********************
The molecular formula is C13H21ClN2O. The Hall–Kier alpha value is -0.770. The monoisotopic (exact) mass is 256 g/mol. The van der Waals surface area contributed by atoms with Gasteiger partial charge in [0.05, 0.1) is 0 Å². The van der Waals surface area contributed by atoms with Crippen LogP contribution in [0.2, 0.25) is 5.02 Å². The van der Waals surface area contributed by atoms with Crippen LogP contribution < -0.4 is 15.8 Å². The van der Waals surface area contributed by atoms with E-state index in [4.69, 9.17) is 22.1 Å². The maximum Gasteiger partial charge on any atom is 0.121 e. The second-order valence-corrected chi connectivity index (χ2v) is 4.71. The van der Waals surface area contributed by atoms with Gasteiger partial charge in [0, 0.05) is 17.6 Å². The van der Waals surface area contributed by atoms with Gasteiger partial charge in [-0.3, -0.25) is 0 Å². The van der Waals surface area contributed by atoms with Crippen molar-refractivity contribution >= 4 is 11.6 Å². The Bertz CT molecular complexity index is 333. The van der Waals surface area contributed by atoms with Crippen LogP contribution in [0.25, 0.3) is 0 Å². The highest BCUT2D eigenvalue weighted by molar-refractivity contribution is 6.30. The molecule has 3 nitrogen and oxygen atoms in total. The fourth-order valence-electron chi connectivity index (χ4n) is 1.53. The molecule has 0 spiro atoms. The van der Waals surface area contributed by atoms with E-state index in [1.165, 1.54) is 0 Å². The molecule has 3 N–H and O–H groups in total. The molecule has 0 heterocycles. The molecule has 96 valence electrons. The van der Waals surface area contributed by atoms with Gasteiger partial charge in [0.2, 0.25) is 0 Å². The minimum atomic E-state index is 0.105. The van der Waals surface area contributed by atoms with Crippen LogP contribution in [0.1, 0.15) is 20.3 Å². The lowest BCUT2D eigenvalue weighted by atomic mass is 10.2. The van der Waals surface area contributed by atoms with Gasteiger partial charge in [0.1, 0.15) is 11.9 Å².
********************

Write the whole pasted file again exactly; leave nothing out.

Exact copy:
The molecular formula is C13H21ClN2O. The Hall–Kier alpha value is -0.770. The monoisotopic (exact) mass is 256 g/mol. The van der Waals surface area contributed by atoms with Gasteiger partial charge in [0.05, 0.1) is 0 Å². The van der Waals surface area contributed by atoms with Crippen LogP contribution in [0.2, 0.25) is 5.02 Å². The van der Waals surface area contributed by atoms with Crippen LogP contribution < -0.4 is 15.8 Å². The van der Waals surface area contributed by atoms with E-state index in [4.69, 9.17) is 22.1 Å². The maximum Gasteiger partial charge on any atom is 0.121 e. The second-order valence-corrected chi connectivity index (χ2v) is 4.71. The van der Waals surface area contributed by atoms with Gasteiger partial charge in [0, 0.05) is 17.6 Å². The van der Waals surface area contributed by atoms with Gasteiger partial charge in [-0.3, -0.25) is 0 Å². The van der Waals surface area contributed by atoms with Crippen molar-refractivity contribution >= 4 is 11.6 Å². The Bertz CT molecular complexity index is 333. The van der Waals surface area contributed by atoms with Crippen LogP contribution in [0.25, 0.3) is 0 Å². The highest BCUT2D eigenvalue weighted by molar-refractivity contribution is 6.30. The molecule has 3 nitrogen and oxygen atoms in total. The fourth-order valence-electron chi connectivity index (χ4n) is 1.53. The molecule has 0 spiro atoms. The van der Waals surface area contributed by atoms with E-state index in [1.165, 1.54) is 0 Å². The molecule has 3 N–H and O–H groups in total. The molecule has 0 heterocycles. The molecule has 96 valence electrons. The van der Waals surface area contributed by atoms with Gasteiger partial charge in [0.2, 0.25) is 0 Å². The minimum atomic E-state index is 0.105. The van der Waals surface area contributed by atoms with Crippen LogP contribution in [0.1, 0.15) is 20.3 Å². The lowest BCUT2D eigenvalue weighted by atomic mass is 10.2. The van der Waals surface area contributed by atoms with Gasteiger partial charge in [0.1, 0.15) is 11.9 Å².